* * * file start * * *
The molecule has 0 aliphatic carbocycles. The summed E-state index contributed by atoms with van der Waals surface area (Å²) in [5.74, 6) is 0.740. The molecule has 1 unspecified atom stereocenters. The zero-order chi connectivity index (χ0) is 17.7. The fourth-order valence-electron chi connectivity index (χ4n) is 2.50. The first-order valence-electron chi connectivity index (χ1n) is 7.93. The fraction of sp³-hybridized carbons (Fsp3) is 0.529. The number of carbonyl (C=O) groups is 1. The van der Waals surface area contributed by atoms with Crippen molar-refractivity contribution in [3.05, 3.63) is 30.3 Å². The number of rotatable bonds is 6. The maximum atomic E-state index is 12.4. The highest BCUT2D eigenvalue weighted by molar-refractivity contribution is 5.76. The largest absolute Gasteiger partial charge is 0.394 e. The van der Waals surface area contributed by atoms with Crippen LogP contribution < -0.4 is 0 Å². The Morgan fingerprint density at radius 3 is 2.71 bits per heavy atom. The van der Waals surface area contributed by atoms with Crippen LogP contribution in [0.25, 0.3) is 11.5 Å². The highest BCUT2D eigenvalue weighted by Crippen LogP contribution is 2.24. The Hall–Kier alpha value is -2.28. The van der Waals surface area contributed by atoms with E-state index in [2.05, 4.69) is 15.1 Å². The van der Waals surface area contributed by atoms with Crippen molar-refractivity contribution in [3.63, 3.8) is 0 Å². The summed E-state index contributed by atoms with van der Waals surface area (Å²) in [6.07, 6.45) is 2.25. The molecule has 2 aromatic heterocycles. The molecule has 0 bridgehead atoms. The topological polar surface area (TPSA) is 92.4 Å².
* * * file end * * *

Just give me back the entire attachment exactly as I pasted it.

The molecule has 0 aliphatic carbocycles. The summed E-state index contributed by atoms with van der Waals surface area (Å²) in [5.74, 6) is 0.740. The molecule has 1 unspecified atom stereocenters. The zero-order chi connectivity index (χ0) is 17.7. The fourth-order valence-electron chi connectivity index (χ4n) is 2.50. The first-order valence-electron chi connectivity index (χ1n) is 7.93. The fraction of sp³-hybridized carbons (Fsp3) is 0.529. The number of carbonyl (C=O) groups is 1. The van der Waals surface area contributed by atoms with Crippen molar-refractivity contribution in [3.05, 3.63) is 30.3 Å². The number of rotatable bonds is 6. The maximum atomic E-state index is 12.4. The highest BCUT2D eigenvalue weighted by molar-refractivity contribution is 5.76. The largest absolute Gasteiger partial charge is 0.394 e. The van der Waals surface area contributed by atoms with Crippen LogP contribution < -0.4 is 0 Å². The Morgan fingerprint density at radius 3 is 2.71 bits per heavy atom. The van der Waals surface area contributed by atoms with Crippen LogP contribution in [0.25, 0.3) is 11.5 Å². The highest BCUT2D eigenvalue weighted by Crippen LogP contribution is 2.24. The Hall–Kier alpha value is -2.28. The van der Waals surface area contributed by atoms with E-state index in [2.05, 4.69) is 15.1 Å². The van der Waals surface area contributed by atoms with Crippen molar-refractivity contribution in [3.63, 3.8) is 0 Å². The summed E-state index contributed by atoms with van der Waals surface area (Å²) in [6.07, 6.45) is 2.25. The molecule has 2 aromatic heterocycles. The molecule has 0 bridgehead atoms. The topological polar surface area (TPSA) is 92.4 Å².